In recent times several studies have highlighted the positive effect and influences of certain video games and video games genres. Minecraft, as it seems, is the best game for children to learn how to lead and organize.
A new study elaborated by a researcher from UC Davis and a Swiss scholar explores the benefits of playing the popular title Minecraft. In Minecraft, players take control of their character and can build a large variety of constructions, including houses, statues, or world-famous landmarks. Over 65 million people play the game each month, and many players choose to join multiplayer servers, where they contribute to large-scale projects.
During the study, the pair of researchers surveyed the internet every two hours and reviews over 150,000 Minecraft communities to observe the manifestations of leadership and community-managing skills, which could be used in a real-world context. The results of the research were quite surprising as several 1,800 leaders managed to create a democratic and popular internet community.
Minecraft Might Help Children Learn How To Lead And Organize
The numbers from above might not seem too impressive at first sight since 19 out of 20 communities failed to remain stable over time. However, the thriving communities which made the transition enjoy a large number of features which inferred the presence of advanced leadership skills. Players elected a system of governance, and additional software was installed to reinforce and facilitate private property rights, social hierarchy, a fair trade system, and much more.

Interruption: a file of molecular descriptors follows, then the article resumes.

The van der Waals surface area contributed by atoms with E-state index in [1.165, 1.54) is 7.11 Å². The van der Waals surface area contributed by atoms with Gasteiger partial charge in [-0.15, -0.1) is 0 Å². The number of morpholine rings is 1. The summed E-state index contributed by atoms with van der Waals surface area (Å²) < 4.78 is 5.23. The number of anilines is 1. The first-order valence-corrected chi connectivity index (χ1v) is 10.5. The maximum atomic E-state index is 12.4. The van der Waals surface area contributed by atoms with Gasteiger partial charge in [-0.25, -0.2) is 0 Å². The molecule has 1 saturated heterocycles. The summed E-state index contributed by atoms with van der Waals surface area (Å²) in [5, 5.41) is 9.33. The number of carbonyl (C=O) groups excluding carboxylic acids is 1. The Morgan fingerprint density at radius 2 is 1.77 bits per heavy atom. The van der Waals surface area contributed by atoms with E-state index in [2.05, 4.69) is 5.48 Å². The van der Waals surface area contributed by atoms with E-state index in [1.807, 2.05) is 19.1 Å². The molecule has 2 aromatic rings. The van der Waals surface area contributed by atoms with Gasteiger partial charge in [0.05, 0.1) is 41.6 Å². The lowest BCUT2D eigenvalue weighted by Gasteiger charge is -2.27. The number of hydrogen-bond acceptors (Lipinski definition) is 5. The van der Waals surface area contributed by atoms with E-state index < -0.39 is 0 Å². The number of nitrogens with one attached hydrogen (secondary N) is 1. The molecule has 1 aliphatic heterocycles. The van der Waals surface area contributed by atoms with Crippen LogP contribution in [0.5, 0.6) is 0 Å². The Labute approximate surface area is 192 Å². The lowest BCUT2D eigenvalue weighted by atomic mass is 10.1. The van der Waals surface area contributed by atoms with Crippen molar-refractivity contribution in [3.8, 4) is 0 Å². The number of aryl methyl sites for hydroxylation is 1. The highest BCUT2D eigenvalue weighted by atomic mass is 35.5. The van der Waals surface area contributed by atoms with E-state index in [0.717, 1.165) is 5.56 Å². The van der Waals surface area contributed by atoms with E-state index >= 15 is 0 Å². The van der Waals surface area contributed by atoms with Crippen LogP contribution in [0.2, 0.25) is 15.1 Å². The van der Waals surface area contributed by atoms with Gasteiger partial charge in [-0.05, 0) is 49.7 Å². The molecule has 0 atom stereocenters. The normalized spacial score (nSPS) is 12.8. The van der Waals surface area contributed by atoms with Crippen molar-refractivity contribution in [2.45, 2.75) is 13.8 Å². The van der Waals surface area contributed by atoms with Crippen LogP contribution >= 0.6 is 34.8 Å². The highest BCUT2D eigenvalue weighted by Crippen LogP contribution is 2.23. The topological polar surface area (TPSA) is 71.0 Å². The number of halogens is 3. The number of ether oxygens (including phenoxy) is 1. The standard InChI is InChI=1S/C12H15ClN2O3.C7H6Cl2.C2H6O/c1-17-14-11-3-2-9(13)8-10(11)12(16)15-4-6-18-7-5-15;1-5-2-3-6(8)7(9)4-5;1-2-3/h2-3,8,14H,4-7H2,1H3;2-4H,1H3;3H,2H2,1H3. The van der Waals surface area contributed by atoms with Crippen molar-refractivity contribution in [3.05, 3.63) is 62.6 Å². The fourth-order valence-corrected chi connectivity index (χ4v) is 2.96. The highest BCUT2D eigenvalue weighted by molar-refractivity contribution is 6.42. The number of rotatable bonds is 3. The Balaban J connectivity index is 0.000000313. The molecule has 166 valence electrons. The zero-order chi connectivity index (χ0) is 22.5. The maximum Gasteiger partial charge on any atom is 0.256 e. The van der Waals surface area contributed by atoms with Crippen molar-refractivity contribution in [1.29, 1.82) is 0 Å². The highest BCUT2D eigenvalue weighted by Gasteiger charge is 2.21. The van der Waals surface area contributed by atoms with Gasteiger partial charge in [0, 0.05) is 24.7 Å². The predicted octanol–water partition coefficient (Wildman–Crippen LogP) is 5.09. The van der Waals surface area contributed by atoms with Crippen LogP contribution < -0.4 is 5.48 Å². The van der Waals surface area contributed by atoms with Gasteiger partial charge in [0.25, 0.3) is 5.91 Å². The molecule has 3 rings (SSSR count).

By selecting ideal rules, players of Minecraft can create various forms of government. While some forms are more favored than others, the sheer diversity was quite impressive, and most of them are viable and appreciated by the players.
A substantial aspect of any community was the inclusion of a system which attracts new members and motivates them to stay as a member for an extended period of times. In some cases, a cohesive strategy against the competition was also implemented. Further research is needed, but the researchers argue that many of the skills used by players when playing Minecraft could help them in organizing and governing a real-life initiative.
Nora Reynolds is a major in biology and a minor in Biological Basis of Behavior, writing about science in general. She also likes to try new gadgets and sports about the AI new era.